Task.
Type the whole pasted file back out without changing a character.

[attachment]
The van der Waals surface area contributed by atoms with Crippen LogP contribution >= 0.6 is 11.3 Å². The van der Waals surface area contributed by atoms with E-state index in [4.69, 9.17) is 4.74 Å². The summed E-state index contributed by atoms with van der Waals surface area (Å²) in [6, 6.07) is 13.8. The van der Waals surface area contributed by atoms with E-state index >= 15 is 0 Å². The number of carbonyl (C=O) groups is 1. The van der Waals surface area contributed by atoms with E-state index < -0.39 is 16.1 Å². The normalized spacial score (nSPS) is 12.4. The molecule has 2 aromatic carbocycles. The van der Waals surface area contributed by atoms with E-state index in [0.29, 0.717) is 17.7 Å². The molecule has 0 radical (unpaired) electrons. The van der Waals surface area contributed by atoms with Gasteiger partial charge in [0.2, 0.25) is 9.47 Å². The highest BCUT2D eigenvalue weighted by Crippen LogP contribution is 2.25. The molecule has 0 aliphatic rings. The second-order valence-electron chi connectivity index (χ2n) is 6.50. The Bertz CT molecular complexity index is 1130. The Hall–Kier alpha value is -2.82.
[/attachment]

The van der Waals surface area contributed by atoms with Crippen LogP contribution >= 0.6 is 11.3 Å². The van der Waals surface area contributed by atoms with E-state index in [4.69, 9.17) is 4.74 Å². The summed E-state index contributed by atoms with van der Waals surface area (Å²) in [6, 6.07) is 13.8. The van der Waals surface area contributed by atoms with E-state index >= 15 is 0 Å². The number of carbonyl (C=O) groups is 1. The van der Waals surface area contributed by atoms with E-state index < -0.39 is 16.1 Å². The normalized spacial score (nSPS) is 12.4. The molecule has 2 aromatic carbocycles. The van der Waals surface area contributed by atoms with E-state index in [0.29, 0.717) is 17.7 Å². The molecule has 0 radical (unpaired) electrons. The van der Waals surface area contributed by atoms with Gasteiger partial charge in [0.2, 0.25) is 9.47 Å². The highest BCUT2D eigenvalue weighted by Crippen LogP contribution is 2.25. The molecule has 0 aliphatic rings. The second-order valence-electron chi connectivity index (χ2n) is 6.50. The Bertz CT molecular complexity index is 1130. The Hall–Kier alpha value is -2.82.